Originally Published April 3, 2012
A Montgomery County judge has allowed a man claiming he was sucker-punched during a work-sponsored soccer game to investigate the Facebook page of his alleged attacker, ostensibly to find information to bolster his civil lawsuit.
Common Pleas Court Judge William R. Carpenter’s ruling touches on a novel Facebook discovery request in that it was the plaintiff asking the court to turn over his opponent’s log-in credentials. The judge ordered the alleged attacker to not delete or otherwise erase any information on his Facebook account.
According to a review of social media discovery cases covered by the Law Weekly , it has been defendants who traditionally move for Facebook information to jar claimants’ credibility.
Gallagher v. Urbanovich appears to reflect different legal terrain. In the case, Nicholas Gallagher has claimed Matthew A. Urbanovich struck him in the face without provocation during an intramural soccer game between the two men’s employers.
Urbanovich, who works for financial services firm J.G. Wentworth, according to Gallagher’s motion to compel discovery, was forced to give Gallagher’s attorney his Facebook username, email address and password within 20 days of the court’s Feb. 27 order. Gallagher also sued J.G. Wentworth.
According to attorneys, Urbanovich handed over his log-in information as ordered by the court. However, the seven-day window in which Carpenter granted Gallagher access to the profile has closed, meaning Urbanovich can change his password to something his opponent doesn’t know.
It was unclear what, if anything, the search yielded. Gallagher is set to go to depositions this month.
The decision brings the Law Weekly’s tally to five cases where a Pennsylvania judge denied discovery and four in which a Facebook probe was allowed.
In a developing area of the law, it appears that no case has gone before an appellate panel of Pennsylvania jurists.
Gallagher’s attorney said the court got it right.
"It’s another source for statements by the defendant," said King of Prussia, Pa., attorney Francis X. Clark, who represents Gallagher. "That’s the correct determination."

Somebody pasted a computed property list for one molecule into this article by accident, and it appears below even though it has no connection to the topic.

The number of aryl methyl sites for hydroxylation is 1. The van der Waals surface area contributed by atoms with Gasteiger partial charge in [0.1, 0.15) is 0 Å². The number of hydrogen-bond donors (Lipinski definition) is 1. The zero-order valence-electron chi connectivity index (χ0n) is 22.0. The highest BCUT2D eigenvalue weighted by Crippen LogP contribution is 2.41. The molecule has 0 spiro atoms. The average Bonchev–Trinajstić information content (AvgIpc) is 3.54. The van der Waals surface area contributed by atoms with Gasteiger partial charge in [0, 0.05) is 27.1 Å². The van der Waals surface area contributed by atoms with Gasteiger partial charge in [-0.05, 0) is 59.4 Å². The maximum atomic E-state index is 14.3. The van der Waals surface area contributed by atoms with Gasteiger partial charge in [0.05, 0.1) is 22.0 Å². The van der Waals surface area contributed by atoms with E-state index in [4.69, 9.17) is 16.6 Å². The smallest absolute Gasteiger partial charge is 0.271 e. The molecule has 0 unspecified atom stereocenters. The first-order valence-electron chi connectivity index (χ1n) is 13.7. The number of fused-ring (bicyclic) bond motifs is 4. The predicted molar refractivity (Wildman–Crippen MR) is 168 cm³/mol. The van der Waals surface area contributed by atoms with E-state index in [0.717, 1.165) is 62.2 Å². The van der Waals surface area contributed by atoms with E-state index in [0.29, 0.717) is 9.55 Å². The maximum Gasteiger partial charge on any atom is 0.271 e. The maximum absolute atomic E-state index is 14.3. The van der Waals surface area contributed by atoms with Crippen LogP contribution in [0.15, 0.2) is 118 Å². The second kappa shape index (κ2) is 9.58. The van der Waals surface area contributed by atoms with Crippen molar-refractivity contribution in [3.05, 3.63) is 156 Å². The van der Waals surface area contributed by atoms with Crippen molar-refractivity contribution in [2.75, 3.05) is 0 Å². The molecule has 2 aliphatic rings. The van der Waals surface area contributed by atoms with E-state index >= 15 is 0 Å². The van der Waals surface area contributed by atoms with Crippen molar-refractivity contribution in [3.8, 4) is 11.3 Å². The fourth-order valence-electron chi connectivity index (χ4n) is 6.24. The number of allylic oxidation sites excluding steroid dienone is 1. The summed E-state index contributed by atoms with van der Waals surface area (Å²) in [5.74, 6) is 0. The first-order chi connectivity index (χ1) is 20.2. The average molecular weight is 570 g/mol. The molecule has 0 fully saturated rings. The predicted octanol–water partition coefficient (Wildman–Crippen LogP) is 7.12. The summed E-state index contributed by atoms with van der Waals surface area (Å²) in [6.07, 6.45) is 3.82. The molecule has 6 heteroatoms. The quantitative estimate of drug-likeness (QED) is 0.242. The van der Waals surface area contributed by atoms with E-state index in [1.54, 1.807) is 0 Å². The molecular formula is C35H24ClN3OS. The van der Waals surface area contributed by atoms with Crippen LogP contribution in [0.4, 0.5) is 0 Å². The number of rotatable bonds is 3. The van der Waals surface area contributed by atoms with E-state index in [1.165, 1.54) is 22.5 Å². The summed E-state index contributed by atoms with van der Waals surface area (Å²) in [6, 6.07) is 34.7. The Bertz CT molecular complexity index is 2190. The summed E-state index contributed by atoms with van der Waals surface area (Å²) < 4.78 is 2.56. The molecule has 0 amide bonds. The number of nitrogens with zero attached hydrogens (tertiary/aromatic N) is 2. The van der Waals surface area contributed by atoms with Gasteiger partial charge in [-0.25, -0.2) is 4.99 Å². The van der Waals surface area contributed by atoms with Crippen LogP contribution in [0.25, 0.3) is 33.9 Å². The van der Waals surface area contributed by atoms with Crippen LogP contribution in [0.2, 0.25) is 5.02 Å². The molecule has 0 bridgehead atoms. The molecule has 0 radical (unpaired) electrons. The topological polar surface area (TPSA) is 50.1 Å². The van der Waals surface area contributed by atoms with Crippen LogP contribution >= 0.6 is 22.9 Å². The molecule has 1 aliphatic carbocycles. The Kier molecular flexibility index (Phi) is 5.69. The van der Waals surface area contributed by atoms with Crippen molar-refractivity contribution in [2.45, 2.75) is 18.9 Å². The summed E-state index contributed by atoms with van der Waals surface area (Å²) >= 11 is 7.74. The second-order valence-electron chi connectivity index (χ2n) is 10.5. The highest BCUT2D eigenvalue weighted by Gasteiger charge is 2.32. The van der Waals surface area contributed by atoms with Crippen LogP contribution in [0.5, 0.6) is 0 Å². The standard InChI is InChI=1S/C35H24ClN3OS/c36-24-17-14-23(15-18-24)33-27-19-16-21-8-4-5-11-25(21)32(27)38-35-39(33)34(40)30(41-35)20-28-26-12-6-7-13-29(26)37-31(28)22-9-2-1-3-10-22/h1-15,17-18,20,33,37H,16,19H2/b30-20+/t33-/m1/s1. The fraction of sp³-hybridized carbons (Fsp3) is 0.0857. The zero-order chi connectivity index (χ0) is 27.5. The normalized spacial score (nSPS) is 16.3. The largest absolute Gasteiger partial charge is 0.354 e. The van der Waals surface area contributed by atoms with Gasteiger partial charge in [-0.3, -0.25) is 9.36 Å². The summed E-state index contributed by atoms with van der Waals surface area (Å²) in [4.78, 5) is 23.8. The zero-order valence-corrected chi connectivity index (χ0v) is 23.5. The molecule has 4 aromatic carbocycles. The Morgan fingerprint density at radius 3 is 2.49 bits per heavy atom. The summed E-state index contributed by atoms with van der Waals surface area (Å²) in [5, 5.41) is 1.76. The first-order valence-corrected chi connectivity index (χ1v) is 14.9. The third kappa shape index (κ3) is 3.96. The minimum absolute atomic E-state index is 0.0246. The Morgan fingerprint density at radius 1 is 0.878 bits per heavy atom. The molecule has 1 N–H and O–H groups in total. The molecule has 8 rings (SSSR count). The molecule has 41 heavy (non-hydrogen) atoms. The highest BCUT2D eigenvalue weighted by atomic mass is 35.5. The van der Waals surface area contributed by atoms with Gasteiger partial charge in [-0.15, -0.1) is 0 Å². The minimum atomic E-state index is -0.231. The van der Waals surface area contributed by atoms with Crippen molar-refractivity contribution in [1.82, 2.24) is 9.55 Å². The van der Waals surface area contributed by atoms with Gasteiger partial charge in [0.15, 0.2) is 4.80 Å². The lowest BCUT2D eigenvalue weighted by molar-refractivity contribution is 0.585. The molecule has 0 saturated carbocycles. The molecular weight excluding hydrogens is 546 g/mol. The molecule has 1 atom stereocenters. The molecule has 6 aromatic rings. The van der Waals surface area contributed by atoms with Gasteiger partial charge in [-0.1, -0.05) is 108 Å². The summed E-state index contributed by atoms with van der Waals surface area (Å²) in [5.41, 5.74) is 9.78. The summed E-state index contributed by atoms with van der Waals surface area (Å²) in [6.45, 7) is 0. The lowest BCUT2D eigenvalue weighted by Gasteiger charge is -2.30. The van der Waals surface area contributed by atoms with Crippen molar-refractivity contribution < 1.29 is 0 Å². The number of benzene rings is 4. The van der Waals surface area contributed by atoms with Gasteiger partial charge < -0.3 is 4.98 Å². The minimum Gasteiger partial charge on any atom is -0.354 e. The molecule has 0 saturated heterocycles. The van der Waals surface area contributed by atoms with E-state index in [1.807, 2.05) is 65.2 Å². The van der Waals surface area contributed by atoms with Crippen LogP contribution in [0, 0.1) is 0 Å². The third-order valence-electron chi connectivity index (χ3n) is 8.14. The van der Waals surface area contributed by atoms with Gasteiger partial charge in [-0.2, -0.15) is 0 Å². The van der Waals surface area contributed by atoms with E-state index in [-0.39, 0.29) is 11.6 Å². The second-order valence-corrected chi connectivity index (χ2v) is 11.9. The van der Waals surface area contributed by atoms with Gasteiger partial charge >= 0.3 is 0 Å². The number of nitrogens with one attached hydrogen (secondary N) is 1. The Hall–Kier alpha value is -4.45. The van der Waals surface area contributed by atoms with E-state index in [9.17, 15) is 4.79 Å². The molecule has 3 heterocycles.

"It’s just like asking who you’ve spoken to about the case," he added. "That’s a legitimate question and you’re entitled to know it."
Clark said that when his client asked for Urbanovich’s Facebook password, he did not have any expectations of what the search would reveal. Clark would not comment on what the search turned up.
Christopher M. Horn, an attorney for Urbanovich, said he had asked the discovery master on the case to limit discovery to a "supervised" review of his client’s Facebook. But the court denied the request.
Horn said that as more litigants become aware of the possibility that their profiles could be made available to their opponents, the more likely they are to start deleting things.
He said unsupervised discovery generally contributes to the risk of Facebook material being altered.
Still, Horn said he tells his new clients not to delete or alter their online profiles as a court could construe that as destruction of evidence.
Urbanovich was no exception, as Horn said he told his client not to delete anything from his profile.
According to Jessica L. VanderKam, co-counsel for Urbanovich, her client pled guilty to a summary citation stemming from fight.
The emerging standard among common pleas courts appears to be that, if information readily available on a party’s "public" page warrants a deeper probe, a judge will allow it. But if nothing on a person’s public profile acts to open the gates of discovery, his or her private page will stay that way.
As Franklin County Common Pleas Court President Judge Douglas W. Herman put it in a decision late last year, "viewing relevant information on the public profile acts as a gateway to the private profile."
Gallagher appears to be an outlier.
In Gallagher’s motion to compel, he did not direct the court’s attention to anything Urbanovich had publicly posted to trigger discovery. Then again, where parties in several other Facebook cases have sought pictures and status updates to rebut testimony, Gallagher appeared to be looking for direct communications about the alleged assault.
"It’s just another source of information," Clark said.
According to Gallagher’s motion to compel, the request for Urbanovich’s "participation in social networking programs and media" was one of several documents the defense declined to provide.
In addition to the log-in credentials, Carpenter also ordered Urbanovich to turn over his tax returns as required by Gallagher’s claim for punitive damages for intentional assault.
According to Clark, the soccer league was a "fun" one, with co-ed teams and the opportunity for anybody to join.
He said Gallagher was playing against Urbanovich, who was on J.G. Wentworth’s team.
J.G. Wentworth’s attorney, Joseph H. Riches of Philadelphia firm Mason & Eiseman, declined to comment on the court’s decision.